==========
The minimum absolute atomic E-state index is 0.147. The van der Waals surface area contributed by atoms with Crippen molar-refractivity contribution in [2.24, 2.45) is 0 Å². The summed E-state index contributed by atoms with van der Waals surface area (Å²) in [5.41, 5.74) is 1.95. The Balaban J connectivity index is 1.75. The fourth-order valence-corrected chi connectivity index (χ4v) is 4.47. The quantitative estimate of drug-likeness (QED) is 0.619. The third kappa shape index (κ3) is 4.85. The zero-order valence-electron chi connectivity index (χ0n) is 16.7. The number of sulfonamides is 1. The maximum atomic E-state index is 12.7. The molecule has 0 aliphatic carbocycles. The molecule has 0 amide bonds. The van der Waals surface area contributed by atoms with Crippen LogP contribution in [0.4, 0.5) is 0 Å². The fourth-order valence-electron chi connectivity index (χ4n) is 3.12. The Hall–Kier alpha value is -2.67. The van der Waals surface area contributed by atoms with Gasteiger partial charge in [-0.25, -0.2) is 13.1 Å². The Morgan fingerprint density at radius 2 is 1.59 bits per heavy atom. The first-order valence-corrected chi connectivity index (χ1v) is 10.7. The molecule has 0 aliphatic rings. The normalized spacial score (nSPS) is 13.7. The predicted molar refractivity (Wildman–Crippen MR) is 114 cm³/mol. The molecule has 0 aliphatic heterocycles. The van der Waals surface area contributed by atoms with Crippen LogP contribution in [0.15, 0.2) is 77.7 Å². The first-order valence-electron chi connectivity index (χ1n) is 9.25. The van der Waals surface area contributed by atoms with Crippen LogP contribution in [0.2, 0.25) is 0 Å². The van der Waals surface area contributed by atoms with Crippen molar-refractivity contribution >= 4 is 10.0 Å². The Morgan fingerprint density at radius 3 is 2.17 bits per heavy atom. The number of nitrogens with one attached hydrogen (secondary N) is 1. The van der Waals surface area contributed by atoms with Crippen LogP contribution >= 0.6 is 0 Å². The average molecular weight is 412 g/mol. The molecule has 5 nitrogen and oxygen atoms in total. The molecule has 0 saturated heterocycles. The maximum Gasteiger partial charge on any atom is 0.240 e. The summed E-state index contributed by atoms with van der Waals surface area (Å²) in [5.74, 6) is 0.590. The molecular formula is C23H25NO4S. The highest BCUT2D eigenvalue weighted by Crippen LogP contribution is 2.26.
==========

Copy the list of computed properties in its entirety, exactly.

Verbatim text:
The minimum absolute atomic E-state index is 0.147. The van der Waals surface area contributed by atoms with Crippen molar-refractivity contribution in [2.24, 2.45) is 0 Å². The summed E-state index contributed by atoms with van der Waals surface area (Å²) in [5.41, 5.74) is 1.95. The Balaban J connectivity index is 1.75. The fourth-order valence-corrected chi connectivity index (χ4v) is 4.47. The quantitative estimate of drug-likeness (QED) is 0.619. The third kappa shape index (κ3) is 4.85. The zero-order valence-electron chi connectivity index (χ0n) is 16.7. The number of sulfonamides is 1. The maximum atomic E-state index is 12.7. The molecule has 0 aliphatic carbocycles. The molecule has 0 amide bonds. The van der Waals surface area contributed by atoms with Crippen LogP contribution in [0.4, 0.5) is 0 Å². The fourth-order valence-electron chi connectivity index (χ4n) is 3.12. The Hall–Kier alpha value is -2.67. The van der Waals surface area contributed by atoms with Gasteiger partial charge in [-0.25, -0.2) is 13.1 Å². The Morgan fingerprint density at radius 2 is 1.59 bits per heavy atom. The first-order valence-corrected chi connectivity index (χ1v) is 10.7. The molecule has 0 aliphatic rings. The normalized spacial score (nSPS) is 13.7. The predicted molar refractivity (Wildman–Crippen MR) is 114 cm³/mol. The molecule has 0 aliphatic heterocycles. The van der Waals surface area contributed by atoms with Crippen LogP contribution in [0.15, 0.2) is 77.7 Å². The first-order valence-electron chi connectivity index (χ1n) is 9.25. The van der Waals surface area contributed by atoms with Crippen LogP contribution in [0.2, 0.25) is 0 Å². The van der Waals surface area contributed by atoms with Crippen molar-refractivity contribution >= 4 is 10.0 Å². The Morgan fingerprint density at radius 3 is 2.17 bits per heavy atom. The number of nitrogens with one attached hydrogen (secondary N) is 1. The van der Waals surface area contributed by atoms with Crippen LogP contribution >= 0.6 is 0 Å². The average molecular weight is 412 g/mol. The molecule has 5 nitrogen and oxygen atoms in total. The molecule has 0 saturated heterocycles. The maximum Gasteiger partial charge on any atom is 0.240 e. The summed E-state index contributed by atoms with van der Waals surface area (Å²) in [5.74, 6) is 0.590. The molecular formula is C23H25NO4S. The highest BCUT2D eigenvalue weighted by Crippen LogP contribution is 2.26.